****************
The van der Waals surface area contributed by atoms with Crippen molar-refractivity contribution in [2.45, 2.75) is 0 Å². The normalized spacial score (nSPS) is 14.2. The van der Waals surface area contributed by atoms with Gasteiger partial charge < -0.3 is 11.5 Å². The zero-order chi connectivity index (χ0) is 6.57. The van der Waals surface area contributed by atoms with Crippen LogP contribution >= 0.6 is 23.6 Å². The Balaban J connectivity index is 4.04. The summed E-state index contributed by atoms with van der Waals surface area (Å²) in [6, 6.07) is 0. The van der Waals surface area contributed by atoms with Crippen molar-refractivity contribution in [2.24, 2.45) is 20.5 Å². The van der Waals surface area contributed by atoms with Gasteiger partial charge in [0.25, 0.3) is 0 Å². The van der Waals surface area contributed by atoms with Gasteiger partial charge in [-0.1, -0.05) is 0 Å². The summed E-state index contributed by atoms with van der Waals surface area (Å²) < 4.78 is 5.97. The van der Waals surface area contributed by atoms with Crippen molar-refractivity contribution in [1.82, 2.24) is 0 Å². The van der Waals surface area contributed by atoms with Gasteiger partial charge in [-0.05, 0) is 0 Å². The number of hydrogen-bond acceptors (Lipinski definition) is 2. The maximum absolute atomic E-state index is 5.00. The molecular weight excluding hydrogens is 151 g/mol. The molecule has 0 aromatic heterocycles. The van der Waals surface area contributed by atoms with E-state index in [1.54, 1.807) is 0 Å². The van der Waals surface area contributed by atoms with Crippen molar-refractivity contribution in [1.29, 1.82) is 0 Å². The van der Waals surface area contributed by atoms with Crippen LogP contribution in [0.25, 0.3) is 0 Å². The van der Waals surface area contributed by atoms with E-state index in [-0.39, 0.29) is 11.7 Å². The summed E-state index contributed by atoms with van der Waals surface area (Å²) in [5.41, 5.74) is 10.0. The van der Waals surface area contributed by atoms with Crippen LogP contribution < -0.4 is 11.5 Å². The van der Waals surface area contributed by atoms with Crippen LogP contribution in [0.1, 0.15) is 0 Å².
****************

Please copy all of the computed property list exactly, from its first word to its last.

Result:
The van der Waals surface area contributed by atoms with Crippen molar-refractivity contribution in [2.45, 2.75) is 0 Å². The normalized spacial score (nSPS) is 14.2. The van der Waals surface area contributed by atoms with Gasteiger partial charge < -0.3 is 11.5 Å². The zero-order chi connectivity index (χ0) is 6.57. The van der Waals surface area contributed by atoms with Crippen LogP contribution >= 0.6 is 23.6 Å². The Balaban J connectivity index is 4.04. The summed E-state index contributed by atoms with van der Waals surface area (Å²) in [6, 6.07) is 0. The van der Waals surface area contributed by atoms with Crippen molar-refractivity contribution in [2.24, 2.45) is 20.5 Å². The van der Waals surface area contributed by atoms with Gasteiger partial charge in [0.25, 0.3) is 0 Å². The van der Waals surface area contributed by atoms with Gasteiger partial charge in [-0.1, -0.05) is 0 Å². The summed E-state index contributed by atoms with van der Waals surface area (Å²) < 4.78 is 5.97. The van der Waals surface area contributed by atoms with Crippen molar-refractivity contribution in [1.82, 2.24) is 0 Å². The van der Waals surface area contributed by atoms with Gasteiger partial charge in [-0.05, 0) is 0 Å². The number of hydrogen-bond acceptors (Lipinski definition) is 2. The maximum absolute atomic E-state index is 5.00. The molecular weight excluding hydrogens is 151 g/mol. The molecule has 0 aromatic heterocycles. The van der Waals surface area contributed by atoms with E-state index in [1.54, 1.807) is 0 Å². The van der Waals surface area contributed by atoms with Crippen molar-refractivity contribution in [1.29, 1.82) is 0 Å². The van der Waals surface area contributed by atoms with Crippen LogP contribution in [0.25, 0.3) is 0 Å². The van der Waals surface area contributed by atoms with E-state index in [-0.39, 0.29) is 11.7 Å². The summed E-state index contributed by atoms with van der Waals surface area (Å²) in [5.41, 5.74) is 10.0. The van der Waals surface area contributed by atoms with Crippen LogP contribution < -0.4 is 11.5 Å². The van der Waals surface area contributed by atoms with Crippen LogP contribution in [0.1, 0.15) is 0 Å².